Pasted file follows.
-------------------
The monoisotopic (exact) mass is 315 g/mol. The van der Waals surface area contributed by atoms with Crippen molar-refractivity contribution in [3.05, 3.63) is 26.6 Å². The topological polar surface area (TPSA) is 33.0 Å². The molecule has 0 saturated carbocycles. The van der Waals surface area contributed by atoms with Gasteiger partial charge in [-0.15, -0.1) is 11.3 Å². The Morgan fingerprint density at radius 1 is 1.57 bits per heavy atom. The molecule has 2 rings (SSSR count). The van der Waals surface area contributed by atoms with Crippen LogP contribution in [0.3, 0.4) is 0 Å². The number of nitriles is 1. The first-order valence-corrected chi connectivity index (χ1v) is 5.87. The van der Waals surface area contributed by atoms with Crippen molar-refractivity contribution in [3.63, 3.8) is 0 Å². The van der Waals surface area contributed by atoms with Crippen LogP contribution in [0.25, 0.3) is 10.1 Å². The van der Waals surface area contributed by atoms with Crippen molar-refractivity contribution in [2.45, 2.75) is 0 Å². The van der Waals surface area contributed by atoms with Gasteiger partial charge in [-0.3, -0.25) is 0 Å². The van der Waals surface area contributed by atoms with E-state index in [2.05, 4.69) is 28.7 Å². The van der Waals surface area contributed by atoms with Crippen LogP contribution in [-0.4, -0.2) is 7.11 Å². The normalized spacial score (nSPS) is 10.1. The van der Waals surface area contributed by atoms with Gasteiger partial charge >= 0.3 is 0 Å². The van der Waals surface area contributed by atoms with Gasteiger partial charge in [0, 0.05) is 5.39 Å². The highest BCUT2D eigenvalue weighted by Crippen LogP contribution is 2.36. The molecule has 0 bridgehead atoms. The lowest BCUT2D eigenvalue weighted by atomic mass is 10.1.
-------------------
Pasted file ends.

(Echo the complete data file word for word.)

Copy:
The monoisotopic (exact) mass is 315 g/mol. The van der Waals surface area contributed by atoms with Crippen molar-refractivity contribution in [3.05, 3.63) is 26.6 Å². The topological polar surface area (TPSA) is 33.0 Å². The molecule has 0 saturated carbocycles. The van der Waals surface area contributed by atoms with Gasteiger partial charge in [-0.15, -0.1) is 11.3 Å². The Morgan fingerprint density at radius 1 is 1.57 bits per heavy atom. The molecule has 2 rings (SSSR count). The van der Waals surface area contributed by atoms with Crippen LogP contribution in [0.3, 0.4) is 0 Å². The number of nitriles is 1. The first-order valence-corrected chi connectivity index (χ1v) is 5.87. The van der Waals surface area contributed by atoms with Crippen molar-refractivity contribution in [3.63, 3.8) is 0 Å². The van der Waals surface area contributed by atoms with Crippen LogP contribution in [0.25, 0.3) is 10.1 Å². The van der Waals surface area contributed by atoms with Crippen molar-refractivity contribution in [2.45, 2.75) is 0 Å². The van der Waals surface area contributed by atoms with Gasteiger partial charge in [-0.3, -0.25) is 0 Å². The van der Waals surface area contributed by atoms with E-state index in [2.05, 4.69) is 28.7 Å². The van der Waals surface area contributed by atoms with Crippen LogP contribution in [-0.4, -0.2) is 7.11 Å². The normalized spacial score (nSPS) is 10.1. The van der Waals surface area contributed by atoms with Gasteiger partial charge >= 0.3 is 0 Å². The van der Waals surface area contributed by atoms with Gasteiger partial charge in [0, 0.05) is 5.39 Å². The highest BCUT2D eigenvalue weighted by Crippen LogP contribution is 2.36. The molecule has 0 bridgehead atoms. The lowest BCUT2D eigenvalue weighted by atomic mass is 10.1.